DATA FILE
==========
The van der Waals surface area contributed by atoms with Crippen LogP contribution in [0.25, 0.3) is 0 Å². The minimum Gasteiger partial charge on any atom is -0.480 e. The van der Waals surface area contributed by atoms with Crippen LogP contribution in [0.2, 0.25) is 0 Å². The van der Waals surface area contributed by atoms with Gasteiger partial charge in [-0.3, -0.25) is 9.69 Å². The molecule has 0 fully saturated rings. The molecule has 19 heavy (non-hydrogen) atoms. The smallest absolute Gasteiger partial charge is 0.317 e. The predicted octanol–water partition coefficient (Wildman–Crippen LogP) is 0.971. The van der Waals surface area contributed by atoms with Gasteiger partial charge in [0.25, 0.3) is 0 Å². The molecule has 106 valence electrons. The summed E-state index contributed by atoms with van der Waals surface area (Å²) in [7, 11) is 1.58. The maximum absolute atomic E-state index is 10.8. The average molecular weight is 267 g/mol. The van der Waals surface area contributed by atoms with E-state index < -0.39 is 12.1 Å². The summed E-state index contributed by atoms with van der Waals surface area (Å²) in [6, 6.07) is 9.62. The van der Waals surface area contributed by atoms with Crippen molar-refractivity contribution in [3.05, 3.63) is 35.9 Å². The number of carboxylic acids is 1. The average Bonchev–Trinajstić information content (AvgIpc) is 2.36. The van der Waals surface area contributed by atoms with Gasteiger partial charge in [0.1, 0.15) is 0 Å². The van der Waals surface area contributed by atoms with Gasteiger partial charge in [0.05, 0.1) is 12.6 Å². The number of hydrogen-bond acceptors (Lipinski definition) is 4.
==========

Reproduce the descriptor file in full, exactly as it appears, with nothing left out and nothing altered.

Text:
The van der Waals surface area contributed by atoms with Crippen LogP contribution in [0.25, 0.3) is 0 Å². The minimum Gasteiger partial charge on any atom is -0.480 e. The van der Waals surface area contributed by atoms with Crippen LogP contribution in [0.2, 0.25) is 0 Å². The van der Waals surface area contributed by atoms with Gasteiger partial charge in [-0.3, -0.25) is 9.69 Å². The molecule has 0 fully saturated rings. The molecule has 19 heavy (non-hydrogen) atoms. The smallest absolute Gasteiger partial charge is 0.317 e. The predicted octanol–water partition coefficient (Wildman–Crippen LogP) is 0.971. The van der Waals surface area contributed by atoms with Gasteiger partial charge in [0.25, 0.3) is 0 Å². The molecule has 106 valence electrons. The summed E-state index contributed by atoms with van der Waals surface area (Å²) in [7, 11) is 1.58. The maximum absolute atomic E-state index is 10.8. The average molecular weight is 267 g/mol. The van der Waals surface area contributed by atoms with E-state index < -0.39 is 12.1 Å². The summed E-state index contributed by atoms with van der Waals surface area (Å²) in [6, 6.07) is 9.62. The van der Waals surface area contributed by atoms with Crippen molar-refractivity contribution in [3.05, 3.63) is 35.9 Å². The number of carboxylic acids is 1. The average Bonchev–Trinajstić information content (AvgIpc) is 2.36. The van der Waals surface area contributed by atoms with Gasteiger partial charge in [0.1, 0.15) is 0 Å². The van der Waals surface area contributed by atoms with Gasteiger partial charge in [0.05, 0.1) is 12.6 Å². The number of hydrogen-bond acceptors (Lipinski definition) is 4.